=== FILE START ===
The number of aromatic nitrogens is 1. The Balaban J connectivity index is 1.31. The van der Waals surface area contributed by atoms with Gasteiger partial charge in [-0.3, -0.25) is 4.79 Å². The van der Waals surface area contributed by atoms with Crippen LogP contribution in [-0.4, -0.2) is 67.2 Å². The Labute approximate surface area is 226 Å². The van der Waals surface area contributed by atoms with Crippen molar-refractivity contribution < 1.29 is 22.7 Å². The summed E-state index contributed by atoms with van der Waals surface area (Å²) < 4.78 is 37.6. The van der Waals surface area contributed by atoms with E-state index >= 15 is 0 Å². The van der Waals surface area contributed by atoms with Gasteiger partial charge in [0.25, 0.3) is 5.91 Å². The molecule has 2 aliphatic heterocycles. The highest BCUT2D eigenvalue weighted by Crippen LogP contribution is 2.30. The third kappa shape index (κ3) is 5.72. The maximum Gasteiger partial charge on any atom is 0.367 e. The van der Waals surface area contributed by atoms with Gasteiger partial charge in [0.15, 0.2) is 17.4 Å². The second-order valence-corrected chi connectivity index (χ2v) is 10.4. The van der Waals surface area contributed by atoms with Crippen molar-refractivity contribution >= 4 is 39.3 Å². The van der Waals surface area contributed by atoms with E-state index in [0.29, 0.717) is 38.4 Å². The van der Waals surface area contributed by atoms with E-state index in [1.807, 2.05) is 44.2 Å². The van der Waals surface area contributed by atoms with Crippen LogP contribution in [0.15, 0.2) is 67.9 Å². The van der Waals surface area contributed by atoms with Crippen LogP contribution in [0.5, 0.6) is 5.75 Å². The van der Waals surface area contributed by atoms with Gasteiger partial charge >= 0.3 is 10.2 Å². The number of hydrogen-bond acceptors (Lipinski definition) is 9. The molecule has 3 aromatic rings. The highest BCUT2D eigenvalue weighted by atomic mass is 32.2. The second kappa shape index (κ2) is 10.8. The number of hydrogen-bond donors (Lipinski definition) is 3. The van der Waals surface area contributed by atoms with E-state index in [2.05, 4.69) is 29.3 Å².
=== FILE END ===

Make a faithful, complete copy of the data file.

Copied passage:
The number of aromatic nitrogens is 1. The Balaban J connectivity index is 1.31. The van der Waals surface area contributed by atoms with Gasteiger partial charge in [-0.3, -0.25) is 4.79 Å². The van der Waals surface area contributed by atoms with Crippen LogP contribution in [-0.4, -0.2) is 67.2 Å². The Labute approximate surface area is 226 Å². The van der Waals surface area contributed by atoms with Crippen molar-refractivity contribution < 1.29 is 22.7 Å². The summed E-state index contributed by atoms with van der Waals surface area (Å²) < 4.78 is 37.6. The van der Waals surface area contributed by atoms with E-state index >= 15 is 0 Å². The van der Waals surface area contributed by atoms with Gasteiger partial charge in [0.25, 0.3) is 5.91 Å². The molecule has 2 aliphatic heterocycles. The highest BCUT2D eigenvalue weighted by Crippen LogP contribution is 2.30. The third kappa shape index (κ3) is 5.72. The maximum Gasteiger partial charge on any atom is 0.367 e. The van der Waals surface area contributed by atoms with Gasteiger partial charge in [0.15, 0.2) is 17.4 Å². The second-order valence-corrected chi connectivity index (χ2v) is 10.4. The van der Waals surface area contributed by atoms with Crippen molar-refractivity contribution >= 4 is 39.3 Å². The van der Waals surface area contributed by atoms with E-state index in [0.29, 0.717) is 38.4 Å². The van der Waals surface area contributed by atoms with E-state index in [1.807, 2.05) is 44.2 Å². The van der Waals surface area contributed by atoms with Crippen LogP contribution in [0.15, 0.2) is 67.9 Å². The van der Waals surface area contributed by atoms with Crippen LogP contribution in [0.5, 0.6) is 5.75 Å². The van der Waals surface area contributed by atoms with Gasteiger partial charge >= 0.3 is 10.2 Å². The number of hydrogen-bond acceptors (Lipinski definition) is 9. The molecule has 3 aromatic rings. The highest BCUT2D eigenvalue weighted by atomic mass is 32.2. The second kappa shape index (κ2) is 10.8. The number of hydrogen-bond donors (Lipinski definition) is 3. The van der Waals surface area contributed by atoms with E-state index in [2.05, 4.69) is 29.3 Å².